Feet often get short shrift when it comes to health. But your feet are — in a very literal sense! — your foundation.
The ability of the feet to feel and mold to the surfaces below them is critical in two major ways. First is largely a mechanical one. It’s difficult to avoid injury on an uneven surface when the feet don’t have the flexibility to make minor adjustments to “grip” the surface.
The second is closely related but somewhat different in nature. A special sense called “proprioception” helps your body understand where it is in space and how it’s moving. The feedback provided by the thousands of nerve endings in the feet is integral to this sense.
Unfortunately, we “decrease our grip” and “dull our senses” when we wear modern shoes. Through the thick, clunky soles, we can no longer feel the ground.
I’ll get into this a little more (and into some other foot-related issues, as well) in my upcoming course. Right now I want to talk about an option for addressing these issues.
In doing the research for the course, I went in search of companies that make shoes that don’t interfere with proprioception and balance. Softstar was gracious enough to send me the shoes you see here so I could evaluate them for appropriateness to recommend within the course. I do like and recommend them, wanted to share about them here and not just keep them a “secret” for Baby Steps students.
There are a handful of companies that make more foot-friendly shoes than the general mainstream manufacturers. And you might want to look at several of them; every company has different styles, and every wearer has different style preferences. But let me tell you why I love Softstar: of all the shoe companies I’m aware of anywhere, they make the closest thing to a traditional moccasin, in modern styling.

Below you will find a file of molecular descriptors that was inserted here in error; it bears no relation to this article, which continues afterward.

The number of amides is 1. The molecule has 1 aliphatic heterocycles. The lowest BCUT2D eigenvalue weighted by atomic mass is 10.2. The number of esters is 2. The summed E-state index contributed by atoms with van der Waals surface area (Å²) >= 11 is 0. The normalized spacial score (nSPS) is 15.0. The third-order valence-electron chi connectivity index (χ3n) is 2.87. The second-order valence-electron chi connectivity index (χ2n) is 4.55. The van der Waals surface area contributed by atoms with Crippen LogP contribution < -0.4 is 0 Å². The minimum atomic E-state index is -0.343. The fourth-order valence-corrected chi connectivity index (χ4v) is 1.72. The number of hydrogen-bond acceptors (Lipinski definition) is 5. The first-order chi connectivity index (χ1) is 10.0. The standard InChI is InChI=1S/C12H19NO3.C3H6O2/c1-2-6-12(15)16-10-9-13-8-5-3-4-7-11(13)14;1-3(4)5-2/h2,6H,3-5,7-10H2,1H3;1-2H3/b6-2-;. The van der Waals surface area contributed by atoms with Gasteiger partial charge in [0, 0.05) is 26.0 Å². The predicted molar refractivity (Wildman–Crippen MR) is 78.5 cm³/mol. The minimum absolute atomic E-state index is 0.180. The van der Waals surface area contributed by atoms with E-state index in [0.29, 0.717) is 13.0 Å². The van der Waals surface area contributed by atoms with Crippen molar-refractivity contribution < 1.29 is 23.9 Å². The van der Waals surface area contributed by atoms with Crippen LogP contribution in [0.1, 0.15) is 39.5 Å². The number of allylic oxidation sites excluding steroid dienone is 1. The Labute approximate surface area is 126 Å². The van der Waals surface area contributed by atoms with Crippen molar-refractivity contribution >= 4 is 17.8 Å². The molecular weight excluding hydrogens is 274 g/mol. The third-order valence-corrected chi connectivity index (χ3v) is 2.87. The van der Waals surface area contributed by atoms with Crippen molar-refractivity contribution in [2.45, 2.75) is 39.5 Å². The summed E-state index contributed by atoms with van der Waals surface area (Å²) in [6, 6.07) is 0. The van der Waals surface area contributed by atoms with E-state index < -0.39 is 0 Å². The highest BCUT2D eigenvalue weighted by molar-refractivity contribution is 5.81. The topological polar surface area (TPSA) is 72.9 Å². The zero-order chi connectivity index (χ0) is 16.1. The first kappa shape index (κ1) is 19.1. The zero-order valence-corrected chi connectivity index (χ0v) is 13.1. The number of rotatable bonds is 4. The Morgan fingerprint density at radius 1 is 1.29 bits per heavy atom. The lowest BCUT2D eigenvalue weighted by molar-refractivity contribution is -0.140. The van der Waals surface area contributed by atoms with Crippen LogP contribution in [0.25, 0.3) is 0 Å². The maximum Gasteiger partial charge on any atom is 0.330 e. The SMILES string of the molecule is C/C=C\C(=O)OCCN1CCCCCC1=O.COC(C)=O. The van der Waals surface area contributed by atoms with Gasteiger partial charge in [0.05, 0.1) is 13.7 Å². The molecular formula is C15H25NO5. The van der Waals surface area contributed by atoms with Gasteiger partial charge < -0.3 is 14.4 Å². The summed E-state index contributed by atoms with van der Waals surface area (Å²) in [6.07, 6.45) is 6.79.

Have you ever seen those darling baby/toddler moccasins, and thought, “why doesn’t anybody make these in grownup sizes?” Well, Softstar does. (They also have baby shoes, but they’re the only company I know of that doesn’t stop at baby shoes. They make the whole spectrum.)
The shoes shown above are DASH RunAmocs. I like them because they’re styled similarly to sneakers, so they don’t look really “weird,” like more traditional moccasins can. (The PRIMAL RunAmocs, new this year, look even more like sneakers, and I like them even better, aesthetically.) They also have other styles, including Mary Janes (“Merry Janes”) and sandals, if you’re looking for something a bit dressier.
There’s even a customization option, so you can have your shoes made to order in exactly the colors you want!
So let’s talk about the actual shoes. These are buttery soft leather. They’re basically a leather moccasin that ties; with a thin sole added. (Custom shoes can be made without the added sole if you prefer.) Because they give so much, I think they’re somewhat forgiving on size. You can snug them up well if they’re a little on the larger size, but they’re so flexible they would stretch around your feet if they’re a little on the snugger side — and they have a nice, wide toe box to better match the shape of an actual foot than most modern shoes do. (Who in the world decided that shoes should have pointy toes?!)
They’re sturdy and well-made. They feel kind of like wearing air, and you’d think that feeling “unsubstantial” they’d feel flimsy, but they really don’t. They do take some getting used to if you aren’t already accustomed to this type of shoe. I’m very accustomed to being barefoot, and of course I’m accustomed to typical shoes. But I wasn’t accustomed to feeling like I’m walking barefoot in my shoes.
It’s a difficult sensation to describe. You really can feel everything under your feet — which is a little odd at first because the mind doesn’t associate that feeling with “shoes.”
I even like the laces. That probably sounds silly, but some shoelaces are terrible about constantly coming undone. When I first felt these, I thought they felt like they might be the type of laces that have that problem, but I was pleasantly surprised to find that they don’t. Not once yet have I had to retie my shoes because the laces slipped.
If you’re looking for something that will protect your feet from adverse weather and hazards such as glass, but still allow your feet to feel and move as they’re meant to, you can’t beat Softstar shoes.
(Sorry I don’t have any pictures of me wearing the shoes. I’m the one who wields the camera, so it’s a bit of a challenge getting pictures of me.)